USA Today opposes religious exemptions to healthcare laws.

The USA Today editorial board has come out against allowing religious exemptions to healthcare laws.  I’m always torn when someone says something better than me.  On the one hand I’m elated to get to experience their expertise…on the other, I want to kick myself for not thinking of it first.  This is one of those occasions, so I can pretty much only quote from the article.

The question is not easy. The First Amendment’s guarantee of religious freedom commands great deference, but it’s also true that religious freedom has never meant that national policies must be written to conform to religious doctrine.

Over the years, plaintiffs have demanded religious exemptions from laws on racial equality, the military draft, paying taxes, child neglect, drug use, animal cruelty and more. The Supreme Court has repeatedly said no, drawing a line between laws that explicitly target or place a substantial burden on a religion and those that impose broad, secular requirements on society that people might find religiously objectionable.

In weighing an Oregon ban on the use of peyote, for example, Justice Antonin Scalia declined to uphold its use in Native American religious ceremonies, saying the court has “never held that an individual’s religious beliefs excuse him from compliance with an otherwise valid law.”

The use of Antonin Scalia’s affirming of the principle that supports USA Today’s position (a position that Scalia most certainly does not share) is just wonderful.

Ultimately, the issue is one of balance. The effect of health insurance on business owners is indirect. Employees may or may not use insurance to pay for birth control, just as they may or may not use their salary to pay for something that would violate the company owners’ faith.

The circumstance might be discomforting. But the alternative — granting religious exemptions to private organizations — is more troubling. It would be open to abuse, putting the government in the position of determining which business owners were sufficiently religious.


About JT Eberhard

When not defending the planet from inevitable apocalypse at the rotting hands of the undead, JT is a writer and public speaker about atheism, gay rights, and more. He spent two and a half years with the Secular Student Alliance as their first high school organizer. During that time he built the SSA’s high school program and oversaw the development of groups nationwide. JT is also the co-founder of the popular Skepticon conference and served as the events lead organizer during its first three years.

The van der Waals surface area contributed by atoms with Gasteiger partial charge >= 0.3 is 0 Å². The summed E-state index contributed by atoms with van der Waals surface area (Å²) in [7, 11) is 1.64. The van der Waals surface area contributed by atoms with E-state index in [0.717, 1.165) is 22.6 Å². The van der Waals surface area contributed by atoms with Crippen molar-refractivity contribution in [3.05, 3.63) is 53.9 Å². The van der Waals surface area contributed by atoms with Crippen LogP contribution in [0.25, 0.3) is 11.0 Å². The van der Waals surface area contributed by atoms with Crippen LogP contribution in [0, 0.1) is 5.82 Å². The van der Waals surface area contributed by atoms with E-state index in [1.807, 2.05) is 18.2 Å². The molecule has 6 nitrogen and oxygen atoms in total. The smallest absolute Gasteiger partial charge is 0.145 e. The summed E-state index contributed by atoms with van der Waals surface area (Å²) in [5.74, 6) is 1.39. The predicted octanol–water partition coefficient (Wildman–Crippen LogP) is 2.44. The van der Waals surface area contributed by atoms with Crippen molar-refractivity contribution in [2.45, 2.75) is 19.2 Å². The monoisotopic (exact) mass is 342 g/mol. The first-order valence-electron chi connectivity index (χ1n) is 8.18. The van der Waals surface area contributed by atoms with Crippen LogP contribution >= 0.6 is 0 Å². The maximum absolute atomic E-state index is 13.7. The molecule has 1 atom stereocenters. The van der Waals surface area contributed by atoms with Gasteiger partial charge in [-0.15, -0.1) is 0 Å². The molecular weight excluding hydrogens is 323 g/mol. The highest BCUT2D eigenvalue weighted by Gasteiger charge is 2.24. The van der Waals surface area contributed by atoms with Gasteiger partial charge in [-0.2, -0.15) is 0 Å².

• baal

    The quotes from Scalia* in the OP here show why the hobby lobby case is aberrant. That’s the case where an appeals court said obamacare illegally infringed on a company’s freedom of religion to deny health care to women.

    *to be fair, I’m pretty sure Scalia thinks about every case in terms of what would the rule do to catholics and if the answer is ‘very little’ he’ll allow repression of everyone else’s religions (no peyote).

  • Besomyka

    The use of salary to pay for contraceptives rather than insurance has always seemed the most solid angle to me. The owners don’t want to pay for contraceptives because they religiously object, but I think we can agree that auditing employees spending is a step too far, and goes into the territory of infringing on that other person’s constitutionally protected right to the freedom of religion as well.

    And why, exactly, doesn’t this apply to other forms of employment compensation?

    I think the truth is that religious employers would LOVE to prevent their employees from using salary to purchase contraception, but it’s easier to ignore because it’s not spelled out in front of them. The insurance, on the other hand, has it written down as an option and they just can’t quite bring themselves around to ignoring it.

    • Spuddie

      Not at all. Its never the employer’s decision how an employee exercises their insurance benefits. A company has no religion to speak of. Religious beliefs are an individual thing. It is no more permissible than forcing employees to attend mass on Sunday as a requisite to employment.

      No employer really wants to deal with maternity leave, flex time demands, salary increase demands or lost time from child related issues. If they can get away with having their employees sterilized, they would.

  • smrnda

    Employers want to bring back the old ‘company town’ model, where you can only buy from the company store using company money. If people studied history a bit more, they’d see that ‘religious exemptions’ for employers is just a way they’re trying to make themselves Feudal Lords over all of us lowly serfs and vassals.

  • Ani J. Sharmin

    Thanks very much for sharing this. About that last part about determining which business owners are sufficiently religious, that’s always been one of my biggest concerns/complaints, because while these laws can be reworded to sound equal on paper, they’ll probably favor certain religions over others, based on which religions and/or denominations are in the majority, the religious beliefs of the people enforcing the laws, etc. There are certainly certain religious exemptions that I think are reasonable (for individuals, if it’s not interfering with their ability to do their job, not hurting anyone or taking away others’ rights), but what’s disturbing is when people try to argue for exemptions that allow them to hurt others … and they claim it’s about religious freedom, but it’s really about members of the favored religion getting to do whatever they want.